Jewish World Review Sept. 3, 2004 / 17 Elul, 5764
Leonard Pitts, Jr.
What's the moral to the Kobe Bryant story?
This will be the first thing I've written about the Kobe Bryant trial -- passing references aside - in over a year.
I put a moratorium on Kobe columns after writing two such pieces, which suggested to me in hindsight that this was the rare subject on which maybe I didn't know my own mind. Bryant was a guy I admired, playing for a team -- the Lakers -- I've followed since 1979. Now he stood accused of raping a 19-year-old hotel worker in Eagle, Colo., so I wrote a column defending him. When he confessed to adultery, I wrote another, backpedaling.
It made me wonder whether and to what degree my affection for the player and the franchise had compromised my ability to fairly analyze this case. So I decided to keep my mouth shut until it was over.
Which was Wednesday. Prosecutors dropped charges against Bryant just days before trial was to begin. District Attorney Mark Hurlbert said the woman who claims Bryant assaulted her was now unwilling to go through with the ordeal of testifying against him.
In one sense, her reticence is understandable. She's had death threats from people outraged that she accused the young basketball star of rape.
But surely her decision also factored in the realization that taking the stand meant facing another kind of ordeal. Meaning, she'd have been required to explain forensic evidence which seemed to indicate that she had sex with another man in the hours after the incident with Bryant. It's behavior that seems, in the most charitable interpretation, inconsistent with a claim of rape.
Meantime, the woman's civil suit is pending. And what does it tell you that she can't find it in herself to testify in criminal court where the objective is justice, but she "is" strong enough to do so in civil court where the objective is money?
Bryant, meantime, issued a curious statement in which he apologized to the woman. While reiterating that he still believes -- interesting word -- the "encounter between us was consensual," he conceded that she sincerely holds the opposite view. In other words, I understand that you think you were raped.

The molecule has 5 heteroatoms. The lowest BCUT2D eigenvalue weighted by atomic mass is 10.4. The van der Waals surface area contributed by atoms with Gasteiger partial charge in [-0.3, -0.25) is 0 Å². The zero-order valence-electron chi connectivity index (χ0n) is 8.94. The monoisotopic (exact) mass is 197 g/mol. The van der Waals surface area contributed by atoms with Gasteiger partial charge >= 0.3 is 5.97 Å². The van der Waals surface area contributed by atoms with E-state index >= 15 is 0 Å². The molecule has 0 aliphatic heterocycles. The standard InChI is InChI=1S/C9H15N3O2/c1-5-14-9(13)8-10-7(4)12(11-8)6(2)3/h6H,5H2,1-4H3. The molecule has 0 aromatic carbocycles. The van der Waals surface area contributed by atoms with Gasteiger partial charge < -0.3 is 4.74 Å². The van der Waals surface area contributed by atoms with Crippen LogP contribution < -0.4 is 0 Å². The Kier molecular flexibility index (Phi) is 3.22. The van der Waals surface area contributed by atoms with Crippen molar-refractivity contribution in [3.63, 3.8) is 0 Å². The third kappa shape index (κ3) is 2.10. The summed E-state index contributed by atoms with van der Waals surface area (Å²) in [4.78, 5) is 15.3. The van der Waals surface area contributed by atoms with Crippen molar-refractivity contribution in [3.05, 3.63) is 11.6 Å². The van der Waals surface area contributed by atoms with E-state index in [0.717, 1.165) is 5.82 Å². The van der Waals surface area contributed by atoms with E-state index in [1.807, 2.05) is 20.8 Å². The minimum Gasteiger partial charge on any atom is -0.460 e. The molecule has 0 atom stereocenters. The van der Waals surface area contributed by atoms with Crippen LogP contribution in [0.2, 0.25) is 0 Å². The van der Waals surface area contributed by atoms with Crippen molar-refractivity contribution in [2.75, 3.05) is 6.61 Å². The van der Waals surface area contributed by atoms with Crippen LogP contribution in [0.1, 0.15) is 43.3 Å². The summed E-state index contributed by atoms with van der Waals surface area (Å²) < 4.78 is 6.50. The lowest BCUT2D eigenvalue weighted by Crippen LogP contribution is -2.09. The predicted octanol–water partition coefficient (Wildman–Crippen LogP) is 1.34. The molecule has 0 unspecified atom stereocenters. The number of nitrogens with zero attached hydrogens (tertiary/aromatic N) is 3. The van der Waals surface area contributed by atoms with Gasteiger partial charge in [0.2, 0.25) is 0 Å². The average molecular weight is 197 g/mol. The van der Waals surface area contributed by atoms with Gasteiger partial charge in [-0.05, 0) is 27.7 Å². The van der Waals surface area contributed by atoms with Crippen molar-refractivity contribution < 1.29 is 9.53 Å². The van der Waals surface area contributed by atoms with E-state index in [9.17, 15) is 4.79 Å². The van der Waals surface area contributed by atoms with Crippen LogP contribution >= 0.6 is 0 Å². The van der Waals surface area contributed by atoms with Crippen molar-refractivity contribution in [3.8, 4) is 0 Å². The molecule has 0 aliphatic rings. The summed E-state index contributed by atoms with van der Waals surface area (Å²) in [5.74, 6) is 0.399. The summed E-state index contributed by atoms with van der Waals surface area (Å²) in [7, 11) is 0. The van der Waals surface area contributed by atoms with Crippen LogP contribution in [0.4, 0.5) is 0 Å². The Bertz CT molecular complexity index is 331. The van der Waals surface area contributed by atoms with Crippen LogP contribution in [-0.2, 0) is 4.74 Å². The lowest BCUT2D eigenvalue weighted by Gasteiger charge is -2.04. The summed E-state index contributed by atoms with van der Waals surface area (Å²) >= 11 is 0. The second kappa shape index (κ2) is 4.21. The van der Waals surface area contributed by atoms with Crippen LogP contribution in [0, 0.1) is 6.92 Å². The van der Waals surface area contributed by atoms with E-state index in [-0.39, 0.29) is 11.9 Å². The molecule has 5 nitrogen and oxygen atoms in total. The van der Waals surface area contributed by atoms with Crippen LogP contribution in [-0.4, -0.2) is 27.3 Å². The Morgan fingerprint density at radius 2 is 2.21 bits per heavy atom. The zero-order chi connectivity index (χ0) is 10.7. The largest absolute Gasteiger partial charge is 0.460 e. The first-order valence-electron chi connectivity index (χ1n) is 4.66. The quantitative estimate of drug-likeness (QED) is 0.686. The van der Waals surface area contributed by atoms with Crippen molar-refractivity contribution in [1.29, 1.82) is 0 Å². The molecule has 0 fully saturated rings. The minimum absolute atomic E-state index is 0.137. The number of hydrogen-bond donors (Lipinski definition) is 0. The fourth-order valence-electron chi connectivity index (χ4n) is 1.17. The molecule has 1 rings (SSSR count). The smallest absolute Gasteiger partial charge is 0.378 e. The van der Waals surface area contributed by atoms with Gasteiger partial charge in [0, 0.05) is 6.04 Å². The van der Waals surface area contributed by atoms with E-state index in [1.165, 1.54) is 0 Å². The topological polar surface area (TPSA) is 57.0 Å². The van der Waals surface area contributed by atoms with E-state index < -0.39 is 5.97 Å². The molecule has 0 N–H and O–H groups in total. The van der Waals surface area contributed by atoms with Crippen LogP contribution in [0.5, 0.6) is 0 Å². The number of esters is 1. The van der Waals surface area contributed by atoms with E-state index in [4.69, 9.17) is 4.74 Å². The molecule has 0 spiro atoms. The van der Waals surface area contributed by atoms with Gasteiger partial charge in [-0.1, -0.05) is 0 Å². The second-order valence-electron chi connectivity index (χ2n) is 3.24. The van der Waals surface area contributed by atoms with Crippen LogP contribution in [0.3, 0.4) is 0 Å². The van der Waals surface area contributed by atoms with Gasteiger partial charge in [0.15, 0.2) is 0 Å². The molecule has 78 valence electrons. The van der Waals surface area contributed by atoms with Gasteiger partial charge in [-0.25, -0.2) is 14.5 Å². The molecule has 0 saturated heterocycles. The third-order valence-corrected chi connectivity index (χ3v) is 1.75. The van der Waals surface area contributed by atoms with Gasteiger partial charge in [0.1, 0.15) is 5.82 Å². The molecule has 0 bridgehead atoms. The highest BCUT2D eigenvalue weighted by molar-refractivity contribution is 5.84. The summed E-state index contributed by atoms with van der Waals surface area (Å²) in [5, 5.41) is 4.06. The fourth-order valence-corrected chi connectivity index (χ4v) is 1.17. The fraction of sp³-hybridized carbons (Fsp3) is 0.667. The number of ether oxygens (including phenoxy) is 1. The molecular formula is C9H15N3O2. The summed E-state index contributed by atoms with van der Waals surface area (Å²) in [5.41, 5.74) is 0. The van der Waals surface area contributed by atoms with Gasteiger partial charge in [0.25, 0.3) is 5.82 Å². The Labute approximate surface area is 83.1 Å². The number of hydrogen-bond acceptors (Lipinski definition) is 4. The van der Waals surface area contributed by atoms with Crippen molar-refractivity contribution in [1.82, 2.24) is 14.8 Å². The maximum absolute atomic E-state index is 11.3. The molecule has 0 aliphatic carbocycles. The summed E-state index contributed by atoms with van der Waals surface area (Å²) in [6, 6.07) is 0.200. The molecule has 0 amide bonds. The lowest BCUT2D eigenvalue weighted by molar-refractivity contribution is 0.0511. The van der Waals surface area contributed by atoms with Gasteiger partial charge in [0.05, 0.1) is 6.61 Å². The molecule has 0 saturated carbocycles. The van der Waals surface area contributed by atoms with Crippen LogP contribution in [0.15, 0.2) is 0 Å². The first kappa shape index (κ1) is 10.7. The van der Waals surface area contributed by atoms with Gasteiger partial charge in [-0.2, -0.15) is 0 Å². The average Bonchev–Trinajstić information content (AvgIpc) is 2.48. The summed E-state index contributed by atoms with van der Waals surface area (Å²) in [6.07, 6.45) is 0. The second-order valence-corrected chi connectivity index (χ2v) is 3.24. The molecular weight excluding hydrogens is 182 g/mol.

So ends the case of the People v. Kobe Bean Bryant and, with it, my self-imposed silence. I've spent most of that time watching other people try to frame a moral to the story. None seems to fit.
For many observers, this was about male entitlement, a star jock forcing himself upon a helpless young woman, then lying about it. But those same observers seemed loath to admit that sometimes women lie too, and that if it is humiliating to be raped, it is no picnic to be falsely accused of rape. After all, the supposed victim here is no fount of credibility.
For others, the story's moral was about women panning for gold in men's wallets and the vulnerability of men -- particularly rich and famous men -- to their machinations and lies. Those observers seemed equally reluctant to admit that sometimes men -- particularly rich and famous men -- treat women like candy in a candy store. There is a sense of blithe entitlement, a preening belief that every woman wants them and every no is just a prelude to yes. And, rapist or not, maybe Bryant was a man exactly like that.
Finally, there is that old bugaboo, fame, as symbolized by those clowns who felt so connected to a man they didn't know that they allegedly threatened the life of his accuser. They are fools, and in that, they are different in degree of fanaticism but not in essential kind, from people like yours truly, unable to disconnect a fan's distant admiration from a subconscious belief that I know this guy and he could never do such a thing.
Turns out I don't. And maybe he could.
We'll never know. Maybe, when it comes to lives other than our own, we never truly can.
As a moral to the story, that works just fine for me.
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